If you stripped away the combat and the exploration, what you’d have left is a text adventure game. All the way down to picking a verb and using it on objects in the environment, you’re an Adventure Game Roomba all throughout. This comes with all of the downsides of that design… choices that are deliberately player-hostile, so customers feel like they got their money’s worth. “Gotcha” inventory puzzles, an invisible weight limit, and puzzles or challenges that result in instant death are frustratingly common. This makes Alone in the Dark a real game of its time, and it fits in very well with Waxworks or any contemporary Sierra title.
The Shadow in the Attic
Alone in the Dark is cannily structured. It starts out narrow and linear, opens up for the majority of the middle portion, and then funnels back down for the climax.
You don’t play too much Piano Inspector before the danger of Derceto makes itself apparent… A Ghoul breaks in through a trap door, while a Zombie Chicken (you read that right) crashes in through the window. You don’t struggle against them for too long before you realize that it’s a better plan to push furniture around to block their entrance in the first place.
Descending to the third floor, Alone in the Dark presents you with a linear sequence of rooms meant to teach you that danger lies around every corner. A Gamasutra interview with the developers reveals that a goal in the design of the game was to make you feel like things could go wrong at any time. Even the most mundane actions could result in death. So as you try to get the fuck out of the house, a section of hallway collapses below your character, killing them instantly.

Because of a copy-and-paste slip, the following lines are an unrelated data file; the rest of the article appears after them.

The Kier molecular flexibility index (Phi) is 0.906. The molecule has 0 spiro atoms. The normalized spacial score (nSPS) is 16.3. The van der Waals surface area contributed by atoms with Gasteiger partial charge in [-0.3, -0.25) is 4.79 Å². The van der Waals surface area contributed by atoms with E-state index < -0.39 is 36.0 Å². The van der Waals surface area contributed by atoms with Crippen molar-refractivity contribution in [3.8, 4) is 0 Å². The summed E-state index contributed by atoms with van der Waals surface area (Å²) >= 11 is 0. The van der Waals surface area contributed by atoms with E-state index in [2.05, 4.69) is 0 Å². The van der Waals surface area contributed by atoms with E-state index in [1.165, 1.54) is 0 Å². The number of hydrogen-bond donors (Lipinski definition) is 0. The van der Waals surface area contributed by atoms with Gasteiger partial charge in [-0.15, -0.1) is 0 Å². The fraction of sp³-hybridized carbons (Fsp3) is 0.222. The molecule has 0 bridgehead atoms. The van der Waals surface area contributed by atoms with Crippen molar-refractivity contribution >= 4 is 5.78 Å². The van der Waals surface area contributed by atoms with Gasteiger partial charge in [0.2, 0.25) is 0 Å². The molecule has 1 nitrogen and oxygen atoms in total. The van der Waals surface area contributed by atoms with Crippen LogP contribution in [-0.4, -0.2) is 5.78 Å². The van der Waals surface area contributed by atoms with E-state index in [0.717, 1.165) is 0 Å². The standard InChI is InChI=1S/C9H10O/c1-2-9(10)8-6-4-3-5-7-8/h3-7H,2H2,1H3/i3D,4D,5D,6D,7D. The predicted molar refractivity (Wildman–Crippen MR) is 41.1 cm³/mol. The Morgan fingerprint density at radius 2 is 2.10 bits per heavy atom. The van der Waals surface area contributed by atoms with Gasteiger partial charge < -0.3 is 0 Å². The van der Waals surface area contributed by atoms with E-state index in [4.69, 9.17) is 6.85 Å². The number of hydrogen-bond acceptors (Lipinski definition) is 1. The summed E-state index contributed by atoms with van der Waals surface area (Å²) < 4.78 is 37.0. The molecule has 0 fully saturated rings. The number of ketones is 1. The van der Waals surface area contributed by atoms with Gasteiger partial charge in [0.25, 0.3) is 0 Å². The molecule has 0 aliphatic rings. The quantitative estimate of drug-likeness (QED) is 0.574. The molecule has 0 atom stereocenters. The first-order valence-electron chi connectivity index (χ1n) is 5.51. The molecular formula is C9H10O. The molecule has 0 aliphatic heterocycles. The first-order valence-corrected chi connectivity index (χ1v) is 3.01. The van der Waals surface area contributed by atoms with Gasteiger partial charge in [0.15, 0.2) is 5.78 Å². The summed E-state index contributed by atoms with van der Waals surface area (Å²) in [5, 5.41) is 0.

Your descent is blocked by Nightgaunts, one of many creatures, names, and concepts lifted straight from the works of H.P. Lovecraft (specifically, in this case, The Dream-Quest of Unknown Kadath). These creatures are immortal, and they must be banished with mirrors you find by carefully inspecting the contents of the third floor. This involves some unintuitive actions, like throwing a vase to break it and get the key inside. Without an “Inspect” function, so many of the items you find are frustrating mysteries.
If you die at any point, you’re treated to a short scene of a Ghoul dragging your character’s corpse to a root-covered underground altar. When the whole world of the game is some plantation mansion, this peek of the eldritch and bizarre infuses the whole game with a sense of mystery and dread. Whatever’s here doesn’t just want me dead, it wants me.
The Thing on the Doorstep
Once the Nightgaunts are dealt with, it’s a straight shot to the front door… And one of the more freaky instant deaths. Flung open, the front door reveals a giant green anus monster that knocks Carnby/Emily down, then devours them whole. Clearly, we’ve been whisked away into a pocket dimension, or the house is covered in malignant foliage.
This begins the open-ended middle portion of the game, where you are forced to solve puzzles within the rooms on the first two floors. Failing to meet these puzzles on their terms often results in instant death, an irritation that’s offset by combat encounters becoming more scarce.
These puzzles are often macabre… You placate a dining room full of zombies by serving them a soup made with human flesh. You move ballroom ghosts away from a key by playing the Danse Macabre on a gramophone. You render a hallway safe by covering a painting with a blanket, so it doesn’t fling hatchets at you.
Other puzzles involve finding the right way to kill otherwise immortal monsters. We got a taste of this with the Nightgaunts, but there’s also a haunted suit of armor that can only be destroyed with a heavy figurine, and a hilariously-rendered purple ghost called the Prowler that won’t fall to anything but a specific ceremonial dagger.
These puzzles often rely on trial and error, or clues found in very oblique notes and texts. This is where Alone in the Dark’s Lovecraft really shines through. Early in development, it held the Call of Cthulhu roleplaying license, before Chaosium revoked it, saying the game couldn’t properly convey the systems of that tabletop RPG. Approval be damned, they strew the phrase “that is not dead which can eternal lie” all over the place. Monk’s transcriptions speak of the Deep Ones and Cthulhu. You find copies of The Necronomicon and De Vermis Mysteriis, and true to form, reading them will either damage your health or kill you outright.